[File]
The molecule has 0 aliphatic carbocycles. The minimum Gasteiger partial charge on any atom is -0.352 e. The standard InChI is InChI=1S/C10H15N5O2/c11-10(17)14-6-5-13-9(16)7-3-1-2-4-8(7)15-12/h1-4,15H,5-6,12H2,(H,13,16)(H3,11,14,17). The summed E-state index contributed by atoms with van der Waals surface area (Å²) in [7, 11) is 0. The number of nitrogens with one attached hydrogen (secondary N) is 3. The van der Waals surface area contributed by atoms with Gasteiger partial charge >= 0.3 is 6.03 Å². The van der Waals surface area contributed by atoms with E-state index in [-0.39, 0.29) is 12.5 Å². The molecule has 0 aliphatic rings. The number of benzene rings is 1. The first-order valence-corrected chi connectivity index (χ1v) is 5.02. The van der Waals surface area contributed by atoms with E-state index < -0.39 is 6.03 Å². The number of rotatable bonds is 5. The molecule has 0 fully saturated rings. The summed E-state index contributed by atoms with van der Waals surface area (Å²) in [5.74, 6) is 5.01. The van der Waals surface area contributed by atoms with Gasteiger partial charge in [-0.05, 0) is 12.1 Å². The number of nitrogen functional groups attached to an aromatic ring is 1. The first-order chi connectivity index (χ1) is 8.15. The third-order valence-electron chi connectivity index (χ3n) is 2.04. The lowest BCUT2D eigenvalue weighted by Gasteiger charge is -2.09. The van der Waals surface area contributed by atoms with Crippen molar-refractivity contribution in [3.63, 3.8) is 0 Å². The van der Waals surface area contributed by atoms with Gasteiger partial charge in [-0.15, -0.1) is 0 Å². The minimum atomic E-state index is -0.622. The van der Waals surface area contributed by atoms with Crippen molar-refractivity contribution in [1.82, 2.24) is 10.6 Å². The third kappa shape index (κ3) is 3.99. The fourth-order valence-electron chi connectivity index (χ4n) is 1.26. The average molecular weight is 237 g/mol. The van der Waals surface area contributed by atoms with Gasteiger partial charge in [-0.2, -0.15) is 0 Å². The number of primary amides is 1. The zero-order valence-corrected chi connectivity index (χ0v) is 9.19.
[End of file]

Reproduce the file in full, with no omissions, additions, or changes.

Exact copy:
The molecule has 0 aliphatic carbocycles. The minimum Gasteiger partial charge on any atom is -0.352 e. The standard InChI is InChI=1S/C10H15N5O2/c11-10(17)14-6-5-13-9(16)7-3-1-2-4-8(7)15-12/h1-4,15H,5-6,12H2,(H,13,16)(H3,11,14,17). The summed E-state index contributed by atoms with van der Waals surface area (Å²) in [7, 11) is 0. The number of nitrogens with one attached hydrogen (secondary N) is 3. The van der Waals surface area contributed by atoms with Gasteiger partial charge >= 0.3 is 6.03 Å². The van der Waals surface area contributed by atoms with E-state index in [-0.39, 0.29) is 12.5 Å². The molecule has 0 aliphatic rings. The number of benzene rings is 1. The first-order valence-corrected chi connectivity index (χ1v) is 5.02. The van der Waals surface area contributed by atoms with E-state index < -0.39 is 6.03 Å². The number of rotatable bonds is 5. The molecule has 0 fully saturated rings. The summed E-state index contributed by atoms with van der Waals surface area (Å²) in [5.74, 6) is 5.01. The van der Waals surface area contributed by atoms with Gasteiger partial charge in [-0.05, 0) is 12.1 Å². The number of nitrogen functional groups attached to an aromatic ring is 1. The first-order chi connectivity index (χ1) is 8.15. The third-order valence-electron chi connectivity index (χ3n) is 2.04. The lowest BCUT2D eigenvalue weighted by Gasteiger charge is -2.09. The van der Waals surface area contributed by atoms with Crippen molar-refractivity contribution in [3.63, 3.8) is 0 Å². The van der Waals surface area contributed by atoms with Gasteiger partial charge in [-0.15, -0.1) is 0 Å². The minimum atomic E-state index is -0.622. The van der Waals surface area contributed by atoms with Crippen molar-refractivity contribution in [1.82, 2.24) is 10.6 Å². The third kappa shape index (κ3) is 3.99. The fourth-order valence-electron chi connectivity index (χ4n) is 1.26. The average molecular weight is 237 g/mol. The van der Waals surface area contributed by atoms with Gasteiger partial charge in [-0.2, -0.15) is 0 Å². The number of primary amides is 1. The zero-order valence-corrected chi connectivity index (χ0v) is 9.19.